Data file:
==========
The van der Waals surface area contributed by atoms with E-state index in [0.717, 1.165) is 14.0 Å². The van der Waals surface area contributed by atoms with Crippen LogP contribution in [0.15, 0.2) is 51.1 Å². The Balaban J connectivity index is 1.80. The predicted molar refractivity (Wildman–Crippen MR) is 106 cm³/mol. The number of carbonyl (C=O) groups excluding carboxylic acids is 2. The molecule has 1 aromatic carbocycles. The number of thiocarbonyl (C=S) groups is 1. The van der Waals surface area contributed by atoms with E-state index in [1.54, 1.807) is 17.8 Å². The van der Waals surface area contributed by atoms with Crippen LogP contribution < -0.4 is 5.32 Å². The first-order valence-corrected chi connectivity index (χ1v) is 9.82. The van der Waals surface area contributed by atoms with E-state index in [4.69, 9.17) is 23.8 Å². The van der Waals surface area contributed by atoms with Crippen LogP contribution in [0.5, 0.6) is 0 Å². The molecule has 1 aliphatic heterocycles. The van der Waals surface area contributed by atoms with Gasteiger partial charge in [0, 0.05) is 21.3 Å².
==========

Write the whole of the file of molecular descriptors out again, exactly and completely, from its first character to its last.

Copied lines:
The van der Waals surface area contributed by atoms with E-state index in [0.717, 1.165) is 14.0 Å². The van der Waals surface area contributed by atoms with Crippen LogP contribution in [0.15, 0.2) is 51.1 Å². The Balaban J connectivity index is 1.80. The predicted molar refractivity (Wildman–Crippen MR) is 106 cm³/mol. The number of carbonyl (C=O) groups excluding carboxylic acids is 2. The molecule has 1 aromatic carbocycles. The number of thiocarbonyl (C=S) groups is 1. The van der Waals surface area contributed by atoms with E-state index in [1.54, 1.807) is 17.8 Å². The van der Waals surface area contributed by atoms with Crippen LogP contribution < -0.4 is 5.32 Å². The first-order valence-corrected chi connectivity index (χ1v) is 9.82. The van der Waals surface area contributed by atoms with E-state index in [4.69, 9.17) is 23.8 Å². The van der Waals surface area contributed by atoms with Crippen LogP contribution in [0.5, 0.6) is 0 Å². The molecule has 1 aliphatic heterocycles. The van der Waals surface area contributed by atoms with Gasteiger partial charge in [0, 0.05) is 21.3 Å².